It doesn’t matter whether the decision maker is the CEO/owner, a director or manager, they all have one over-arching need from you. Few will readily admit it, but it is the priority for any purchase…
To make them look good.
Most people have a boss. Whatever they do is aimed at making them look good to that boss. That is what ensures they keep their job and, maybe, even get promoted in the future. People want to be seen as good at their job. They want to feel valued and to be proud of the work they do. Much of that pride and value comes from comments made by their stakeholders – their peers, their bosses, and their reports.
Even if the decision maker is the top boss, he/she wants you to make them look good. Their investors/shareholders expect performance. Their staff expect the boss to make the best decisions. Bosses who make poor decisions either don’t last long in the job or their company doesn’t last long.
The role of marketing is to make the decision maker believe that buying from you will make them look good to the people they report to.
Your marketing is, of course, just one part of the equation:
- Marketing makes them believe
- Sales get them to sign on the dotted line
- Operations delivers on the promises made by Marketing & Sales
5 ways to make the buyer look good
There are, broadly speaking, five ways your business can make the buyer look good:
1. Save them money
Delivering a product or service more cheaply than their current provider is a great way to make the decision maker look good. But only if you are delivering on at least one more of these.
Saving money must always come another of these ways to make them look good. The old adage “buy cheap, buy twice” should never be mentioned when a client is talking about you.
2. Improve Performance
Whether you are marketing, and selling, a product or a service, performance improvement is another excellent way to make a buyer look good.
- Ensuring their IT simply works
- Increasing the traffic to, and the leads from, their website
- Servicing the company car fleet, so they never break down
- Training staff to increase their skills and improve their individual, or team, performance
are just a few examples.
3. Make them look good
Rather than the perception improvement, by this we mean you make them, or where they work, look good.
- Providing great looking staff uniforms to improve customer perception
- Supplying and installing new furniture to improve the look, and comfort, of their office.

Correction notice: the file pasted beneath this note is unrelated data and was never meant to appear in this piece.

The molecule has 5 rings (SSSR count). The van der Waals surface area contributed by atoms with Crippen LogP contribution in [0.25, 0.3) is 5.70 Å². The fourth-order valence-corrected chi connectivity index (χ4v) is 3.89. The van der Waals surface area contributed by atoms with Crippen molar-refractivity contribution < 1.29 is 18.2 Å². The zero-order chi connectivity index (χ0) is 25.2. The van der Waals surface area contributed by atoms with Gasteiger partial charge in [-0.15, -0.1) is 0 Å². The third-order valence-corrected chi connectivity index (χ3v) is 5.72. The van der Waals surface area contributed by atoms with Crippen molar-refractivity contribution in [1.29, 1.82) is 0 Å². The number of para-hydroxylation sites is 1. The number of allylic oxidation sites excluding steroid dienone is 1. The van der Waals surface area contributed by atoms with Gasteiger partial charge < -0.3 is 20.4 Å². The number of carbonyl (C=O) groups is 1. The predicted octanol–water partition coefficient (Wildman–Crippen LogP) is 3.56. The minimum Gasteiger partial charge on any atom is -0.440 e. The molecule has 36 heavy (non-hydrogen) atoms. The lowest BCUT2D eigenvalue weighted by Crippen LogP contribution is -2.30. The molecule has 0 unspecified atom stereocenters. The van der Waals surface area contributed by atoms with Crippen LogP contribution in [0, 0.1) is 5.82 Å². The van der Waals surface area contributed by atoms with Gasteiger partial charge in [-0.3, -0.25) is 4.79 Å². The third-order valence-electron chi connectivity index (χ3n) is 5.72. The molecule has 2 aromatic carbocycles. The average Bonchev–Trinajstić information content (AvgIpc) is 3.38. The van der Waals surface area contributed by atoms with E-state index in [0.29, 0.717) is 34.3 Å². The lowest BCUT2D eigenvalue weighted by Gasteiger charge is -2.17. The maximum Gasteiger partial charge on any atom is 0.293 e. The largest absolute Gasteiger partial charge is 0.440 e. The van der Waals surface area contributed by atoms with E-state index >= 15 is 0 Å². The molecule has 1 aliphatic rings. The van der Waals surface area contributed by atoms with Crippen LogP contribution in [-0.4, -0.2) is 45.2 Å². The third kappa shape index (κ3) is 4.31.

4. Repair what is broken
Going back to the adage “buy cheap, buy twice” is often used; just make sure, if you are in this equation, you are the second purchase! Repairing something vital to their business, ideally quickly, will definitely make them look good.
5. Make them safe
Whether it is physical security issue (access control systems etc.) or cyber security (anti-malware applications), we all live in a world where security concerns are increasing. Making the business secure, particularly in this time of remote working, is a very good thing.
So how does your marketing do this?
Three Ways to Make your Target Audience Believe
1. Demonstrate you understand the issues they face
As referred to in a recent blog, all your marketing content should be about them – not about you. Make sure your website, e-brochures, whitepapers etc. all address issues they have that you can resolve for them.
Today’s decision makers don’t have time to work out whether what you sell will help them, so you need to make it abundantly clear from the moment they engage with your marketing.
2. Prove you can deliver a solution
Talk about what success looks like. The difference between what they are experiencing now and what they could be getting shows that you have experience of helping others with very similar issues. This is a key part of getting a prospect to engage with your marketing and enter your sales pipeline.
3. Back it up with evidence
Saying you can do something is one thing. Proving you can be integral in helping your prospect to become a client. Case studies and testimonials, as well as reviews on sites such as Google Local and Feefo, are highly effective. Ensure you have enough evidence to use both to get them into your sales pipeline and then to help them over the line.
If you have a new business, there is nothing wrong with a little creative license. I’m not advocating making up the evidence, but you can use your previous experience to great effect. Most people set up a new business doing what they have vast amounts of experience doing. Use that experience to demonstrate, and prove, you can deliver – at least until you can build a new set of evidence under your new brand name.
When your marketing makes people believe you can help them, and make them look good, they will engage and enter your sales pipeline. It’s then up to the rest of the business to deliver.
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